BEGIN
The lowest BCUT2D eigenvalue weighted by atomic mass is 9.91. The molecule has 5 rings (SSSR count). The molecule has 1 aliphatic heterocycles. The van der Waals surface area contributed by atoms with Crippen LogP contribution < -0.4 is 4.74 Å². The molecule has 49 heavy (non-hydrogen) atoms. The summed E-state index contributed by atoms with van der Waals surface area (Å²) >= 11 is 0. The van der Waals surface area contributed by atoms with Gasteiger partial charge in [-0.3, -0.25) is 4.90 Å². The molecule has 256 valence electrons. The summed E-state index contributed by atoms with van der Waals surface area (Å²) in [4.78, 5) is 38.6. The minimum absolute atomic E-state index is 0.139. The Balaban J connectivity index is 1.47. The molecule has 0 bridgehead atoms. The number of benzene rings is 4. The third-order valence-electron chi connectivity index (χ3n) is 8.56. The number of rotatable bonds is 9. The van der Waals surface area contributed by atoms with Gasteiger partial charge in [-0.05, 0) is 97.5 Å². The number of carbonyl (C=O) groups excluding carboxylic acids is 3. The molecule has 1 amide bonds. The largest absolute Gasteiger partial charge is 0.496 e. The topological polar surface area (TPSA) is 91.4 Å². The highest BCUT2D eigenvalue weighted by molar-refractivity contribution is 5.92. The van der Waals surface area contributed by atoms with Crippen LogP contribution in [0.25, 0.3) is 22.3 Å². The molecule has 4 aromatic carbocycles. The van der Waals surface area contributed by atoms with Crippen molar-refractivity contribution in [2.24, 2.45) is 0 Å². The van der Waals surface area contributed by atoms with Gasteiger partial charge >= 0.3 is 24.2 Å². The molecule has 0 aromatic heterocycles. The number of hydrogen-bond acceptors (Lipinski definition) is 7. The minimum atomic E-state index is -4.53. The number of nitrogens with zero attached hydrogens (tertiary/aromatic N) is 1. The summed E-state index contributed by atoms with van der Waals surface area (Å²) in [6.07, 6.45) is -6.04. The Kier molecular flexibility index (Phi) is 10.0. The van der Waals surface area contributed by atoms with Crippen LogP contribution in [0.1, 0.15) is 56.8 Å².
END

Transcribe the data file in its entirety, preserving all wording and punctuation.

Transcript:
The lowest BCUT2D eigenvalue weighted by atomic mass is 9.91. The molecule has 5 rings (SSSR count). The molecule has 1 aliphatic heterocycles. The van der Waals surface area contributed by atoms with Crippen LogP contribution < -0.4 is 4.74 Å². The molecule has 49 heavy (non-hydrogen) atoms. The summed E-state index contributed by atoms with van der Waals surface area (Å²) >= 11 is 0. The van der Waals surface area contributed by atoms with Gasteiger partial charge in [-0.3, -0.25) is 4.90 Å². The molecule has 256 valence electrons. The summed E-state index contributed by atoms with van der Waals surface area (Å²) in [4.78, 5) is 38.6. The minimum absolute atomic E-state index is 0.139. The Balaban J connectivity index is 1.47. The molecule has 0 bridgehead atoms. The number of benzene rings is 4. The third-order valence-electron chi connectivity index (χ3n) is 8.56. The number of rotatable bonds is 9. The van der Waals surface area contributed by atoms with Gasteiger partial charge in [-0.05, 0) is 97.5 Å². The number of carbonyl (C=O) groups excluding carboxylic acids is 3. The molecule has 1 amide bonds. The largest absolute Gasteiger partial charge is 0.496 e. The topological polar surface area (TPSA) is 91.4 Å². The highest BCUT2D eigenvalue weighted by molar-refractivity contribution is 5.92. The van der Waals surface area contributed by atoms with Crippen LogP contribution in [0.25, 0.3) is 22.3 Å². The molecule has 4 aromatic carbocycles. The van der Waals surface area contributed by atoms with Crippen molar-refractivity contribution in [2.24, 2.45) is 0 Å². The van der Waals surface area contributed by atoms with Gasteiger partial charge >= 0.3 is 24.2 Å². The molecule has 0 aromatic heterocycles. The number of hydrogen-bond acceptors (Lipinski definition) is 7. The minimum atomic E-state index is -4.53. The number of nitrogens with zero attached hydrogens (tertiary/aromatic N) is 1. The summed E-state index contributed by atoms with van der Waals surface area (Å²) in [6.07, 6.45) is -6.04. The Kier molecular flexibility index (Phi) is 10.0. The van der Waals surface area contributed by atoms with Crippen LogP contribution in [0.1, 0.15) is 56.8 Å².